The finished product.
I don’t know about you, but I easily go through 2-3 pairs of gloves during any given winter season. Mostly they are lightweight gloves that are used for long periods of time while skinning, and the constant friction has worn through either a stitch on a seam or through the material completely. It kinda drives me nuts, but I have found that a little bit of prep with some glue makes gloves extremely durable and very waterproof. With full leather gloves, I like to coat the whole glove…or at least where there is leather, but for the fleecy type, I mainly stick to the palm because I want to still have beathability on the rest of the material. A side benefit of doing this is that the gloves become extra grippy…which can’t hurt. I got some Black Diamond Stormweight Gloves in the mail the other day, so I figured I get them ready for the season.
What you will need.
There are many different ways to achieve the goal here…mainly getting glue where you want it and not where you don’t. You also want to avoid letting the fingers of the glove stick to one another after the glue is applied. Sometimes this may require multiple gluing sessions, mostly for heavier, all leather types of gloves, but the glue kinda smells nice anyway so why not milk it for a few days. Speaking of glue, there are many types that work for this, but I find McNett Seam Grip and Aqua Seal are most readily available for me. A 1oz tube of Seam Grip will be enough for a pair of gloves and store what you don’t use in the freezer.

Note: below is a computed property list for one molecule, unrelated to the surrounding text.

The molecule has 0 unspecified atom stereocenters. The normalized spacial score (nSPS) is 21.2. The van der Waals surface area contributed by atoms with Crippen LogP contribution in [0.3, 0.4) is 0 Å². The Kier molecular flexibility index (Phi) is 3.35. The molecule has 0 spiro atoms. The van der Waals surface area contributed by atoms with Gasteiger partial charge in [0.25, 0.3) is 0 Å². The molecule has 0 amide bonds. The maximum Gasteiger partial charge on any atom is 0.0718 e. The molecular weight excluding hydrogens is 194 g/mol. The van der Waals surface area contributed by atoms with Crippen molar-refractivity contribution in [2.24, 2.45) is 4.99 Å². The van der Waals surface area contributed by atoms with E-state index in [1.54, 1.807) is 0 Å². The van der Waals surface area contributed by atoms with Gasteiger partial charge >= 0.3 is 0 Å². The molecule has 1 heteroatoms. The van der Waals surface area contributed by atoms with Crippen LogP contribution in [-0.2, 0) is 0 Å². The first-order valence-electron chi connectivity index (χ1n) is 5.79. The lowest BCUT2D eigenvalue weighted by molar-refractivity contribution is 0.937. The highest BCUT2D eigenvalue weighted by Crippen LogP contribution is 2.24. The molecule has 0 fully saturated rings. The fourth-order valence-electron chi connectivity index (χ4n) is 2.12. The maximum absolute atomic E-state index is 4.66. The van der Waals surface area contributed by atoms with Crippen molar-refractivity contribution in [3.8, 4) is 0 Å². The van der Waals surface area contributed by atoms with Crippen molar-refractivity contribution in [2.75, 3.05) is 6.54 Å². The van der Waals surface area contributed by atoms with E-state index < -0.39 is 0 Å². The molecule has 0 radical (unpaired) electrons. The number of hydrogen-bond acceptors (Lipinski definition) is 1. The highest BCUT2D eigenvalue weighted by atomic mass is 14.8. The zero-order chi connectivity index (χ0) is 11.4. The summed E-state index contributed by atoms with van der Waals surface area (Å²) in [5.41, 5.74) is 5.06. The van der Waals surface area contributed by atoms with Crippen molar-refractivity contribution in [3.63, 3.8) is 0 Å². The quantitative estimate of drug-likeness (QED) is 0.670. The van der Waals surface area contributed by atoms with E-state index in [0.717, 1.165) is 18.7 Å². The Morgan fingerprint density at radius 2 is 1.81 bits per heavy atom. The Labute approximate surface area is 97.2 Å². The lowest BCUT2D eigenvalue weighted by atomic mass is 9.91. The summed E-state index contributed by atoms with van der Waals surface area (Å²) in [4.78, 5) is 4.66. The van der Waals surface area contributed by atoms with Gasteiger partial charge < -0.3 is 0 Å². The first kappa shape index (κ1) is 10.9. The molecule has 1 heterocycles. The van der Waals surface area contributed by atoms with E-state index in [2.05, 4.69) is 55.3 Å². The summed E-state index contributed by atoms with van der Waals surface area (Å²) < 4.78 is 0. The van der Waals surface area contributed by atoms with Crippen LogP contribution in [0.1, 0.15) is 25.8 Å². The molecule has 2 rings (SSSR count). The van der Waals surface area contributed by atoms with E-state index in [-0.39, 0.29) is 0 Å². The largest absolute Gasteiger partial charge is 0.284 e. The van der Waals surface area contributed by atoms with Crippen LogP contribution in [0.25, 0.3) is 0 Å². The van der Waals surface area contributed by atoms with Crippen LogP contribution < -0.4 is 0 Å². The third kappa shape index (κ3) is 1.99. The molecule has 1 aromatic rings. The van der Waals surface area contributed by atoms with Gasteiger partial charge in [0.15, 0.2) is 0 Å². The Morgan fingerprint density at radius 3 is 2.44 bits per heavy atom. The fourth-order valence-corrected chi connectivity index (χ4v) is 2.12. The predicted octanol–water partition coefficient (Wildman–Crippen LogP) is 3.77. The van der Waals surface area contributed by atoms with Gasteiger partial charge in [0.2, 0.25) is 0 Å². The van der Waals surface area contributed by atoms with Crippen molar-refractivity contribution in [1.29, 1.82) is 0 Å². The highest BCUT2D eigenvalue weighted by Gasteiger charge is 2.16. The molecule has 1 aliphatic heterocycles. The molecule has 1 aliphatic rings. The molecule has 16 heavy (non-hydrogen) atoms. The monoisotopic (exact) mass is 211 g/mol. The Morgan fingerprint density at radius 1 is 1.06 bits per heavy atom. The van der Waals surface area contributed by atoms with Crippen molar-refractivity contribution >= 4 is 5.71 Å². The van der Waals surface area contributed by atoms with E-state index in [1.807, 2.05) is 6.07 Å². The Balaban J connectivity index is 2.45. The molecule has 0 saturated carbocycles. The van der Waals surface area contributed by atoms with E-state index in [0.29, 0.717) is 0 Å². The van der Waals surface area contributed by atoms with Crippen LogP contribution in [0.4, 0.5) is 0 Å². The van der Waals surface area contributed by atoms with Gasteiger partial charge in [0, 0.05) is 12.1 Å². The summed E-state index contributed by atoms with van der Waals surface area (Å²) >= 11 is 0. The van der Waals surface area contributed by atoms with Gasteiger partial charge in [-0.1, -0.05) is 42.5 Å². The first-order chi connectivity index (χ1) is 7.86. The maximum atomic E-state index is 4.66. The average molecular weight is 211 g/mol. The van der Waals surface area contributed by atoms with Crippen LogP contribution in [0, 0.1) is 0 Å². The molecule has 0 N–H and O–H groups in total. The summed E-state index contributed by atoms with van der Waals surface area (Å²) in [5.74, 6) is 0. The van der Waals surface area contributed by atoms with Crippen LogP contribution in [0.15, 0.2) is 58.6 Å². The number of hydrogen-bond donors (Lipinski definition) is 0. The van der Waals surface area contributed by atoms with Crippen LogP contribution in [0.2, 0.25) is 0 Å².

Pencils positioned inside of glove.
For lighter weight gloves, when I’m covering just the palms and fingers, I like to use pencils to keep the fingers spread apart. Jamming them into the glove and then tweaking the tips against the side seems to do the trick…but be careful not to poke a hole in the glove at the same time. Once you feel like the fingers will stay apart while the glue dries, you’re ready to start. I like to use the applicator that is provided with the glue, applying an even coating. Not too much…and not too little. Expect to get some glue on yourself and maybe somewhere that you don’t want it, but the to goal is to limit the amount of things that get completely ruined from it. Set the gloves aside to dry for at least 24 hours and/or us an accelerator to make the glue dry faster. A little powder (or even dirt) helps get rid of the tackiness once they have completely dried. Be sure to do this in a well ventilated area, or you’ll end up like me.
I think you will find this to make your gloves extremely durable and soon you will feel like you should be owning shares of McNett stock from all the things you will start slathering with the stuff. I did this to a pair of Cloudveil Patrol gloves about 4 or 5 years ago and they are still holding up great!